IT HAS been five years and five months to the day when that devastating and fatal Typhoon Pablo snuffed hundreds of lives in several regions in Mindanao and left nearly a thousand missing. Many of the stories of those who did not make it might be forgotten, gone or never uncovered, only time will tell.
From time to time, some of these stories would surface, refusing to be buried along with countless others. Such was the story of a young lad named Mario Manguiob, Jr. who was lost out at sea along with several others after huge waves smashed their fishing boats to pieces dawn of December 3, 2012 in the coastal community of Baculin, Baganga Davao Oriental.
The young man was among the missing who were never found. Along with him were the crew of a fishing vessel from General Santos City who decided to seek shelter from the storm. Local folks recounted that only one crew survived after he was told to disembark by his captain because he was drunk.
Unable to hold back his emotions when he started to speak about the loss of his 17-year-old son and namesake Mario Jr. that still brings so much pain, the elder Mario Manguiob Sr. admitted that the incident had initially made him angry and bitter at life, unwilling to let go and wishing to find his son’s remains.
Though he was a happy-go-lucky and jolly type of person, at some point he actually refused to accept the responsibility to lead as president of the Disaster Preparedness Committee of Barangay Baculin. However, he eventually relented upon realizing that he can help their community.
Thus, in one of the activities with Capacity Building launched by the Mindanao Interfaith Services Foundation Inc. (MISFI), Manguiob expressed his gratitude for the new knowledge that he learned, and seemingly became contrite when he spoke about his loss, as he also thanked MISFI for the new learning he and his fellow barangay functionaries have gained.
His voice visibly giving away the deepest pain he was feeling as he talked about it at some point during the training, Manguiob said he has somehow come to accept the reality that his son will not be coming back.
Through the years Mario had to deal with the non-closure, like how many among relatives of missing persons have to face in grieving lost loved ones and not having the benefit of a closure.
The Leadership training was provided by MISFI to the officers and members of the Disaster Preparedness Committees (DPC) organized in the three Barangays of Baganga under the project “Enhancing Capacities in Disaster Risk Reduction Management for More Resilient Peoples and Communities (Encap).”
As chairman of Lupong Tagapamayapa in charge of keeping the security of Barangay Baculin, Mario Manguiob, Sr. holds a vital responsibility not only to look out for peace and order but also in the event that calamities strike.
Though many of the fisher folks in their barangays are still waiting for government assistance with their livelihood after most of them are still reeling and trying to recover from the loss of their fishing boats, Edilberto Otacan, the chairperson of the Nagkahiusang Mananagat sa Baculin (NMB) said they have not lost hope that they can recover very soon.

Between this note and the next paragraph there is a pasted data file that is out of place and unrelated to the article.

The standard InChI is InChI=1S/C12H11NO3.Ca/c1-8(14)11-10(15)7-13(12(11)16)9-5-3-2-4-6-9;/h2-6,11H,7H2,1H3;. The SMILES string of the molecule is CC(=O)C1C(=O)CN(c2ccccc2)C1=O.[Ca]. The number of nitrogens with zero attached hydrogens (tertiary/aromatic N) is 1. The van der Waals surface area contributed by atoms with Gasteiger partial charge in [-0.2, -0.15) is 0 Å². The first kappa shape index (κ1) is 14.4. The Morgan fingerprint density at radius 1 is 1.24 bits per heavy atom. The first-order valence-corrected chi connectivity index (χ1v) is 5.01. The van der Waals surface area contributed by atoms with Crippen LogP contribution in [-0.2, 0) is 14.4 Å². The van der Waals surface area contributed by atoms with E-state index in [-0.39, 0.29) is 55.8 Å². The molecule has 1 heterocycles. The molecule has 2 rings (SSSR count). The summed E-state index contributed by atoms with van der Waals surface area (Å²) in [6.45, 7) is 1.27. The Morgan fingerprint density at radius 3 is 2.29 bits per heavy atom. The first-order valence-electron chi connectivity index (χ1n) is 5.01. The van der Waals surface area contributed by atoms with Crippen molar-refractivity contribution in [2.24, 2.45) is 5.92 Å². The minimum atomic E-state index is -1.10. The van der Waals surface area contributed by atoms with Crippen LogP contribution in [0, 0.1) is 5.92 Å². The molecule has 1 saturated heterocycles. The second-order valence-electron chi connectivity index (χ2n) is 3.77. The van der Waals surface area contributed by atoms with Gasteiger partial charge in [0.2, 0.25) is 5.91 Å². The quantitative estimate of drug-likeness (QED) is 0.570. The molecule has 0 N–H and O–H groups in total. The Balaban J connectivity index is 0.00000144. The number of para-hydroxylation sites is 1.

Learning Disaster Preparedness the hard way
A barangay health worker in Barangay Saoquigue shared her experiences when Typhoon Pablo struck. She revealed how the prevailing attitude of indifference and cynicism of a people who have never experienced harsh climactic changes most of their lives in their community gravely affected their safety and security.
Jesusa Masalino was among the barangay functionaries who attended the Community Based Disaster Risk Reduction Management (CBDM) training launched by MISFI in Saoquigue, Baganga, Davao Oriental and she related just how the indifference of some folks in their community proved fatal in the event of typhoon Pablo.
Unlike many in her community who did not heed the warnings and instead laughed at her when she warned about the approaching typhoon Pablo, Masalino said she immediately packed her things and advised her relatives and neighbors to do the same, and put all their important belongings in a plastic cellophane. She likewise told them to abandon their houses and find safer and higher places to avoid the possible rising of the sea level in a storm surge or a tidal wave.
Thus, Masalino hastily led them (about 30 of them including children and the elderly) to higher ground and found a newly built and barely finished house and stayed there for the night.
She related that because most of the walls of the house were not yet in place at that time, they huddled in the middle of the structure and held on to the posts as the wind lashed against them and all they could do was hold sway. She said they were all drenched to the bones as the storm ceaselessly battered their municipality, but nevertheless, they all survived the cold and sleepless night. When she saw the devastation to her community the morning after the storm, she was overwhelmed by the magnitude of the destruction.
Published in the SunStar Davao newspaper on May 22, 2017.
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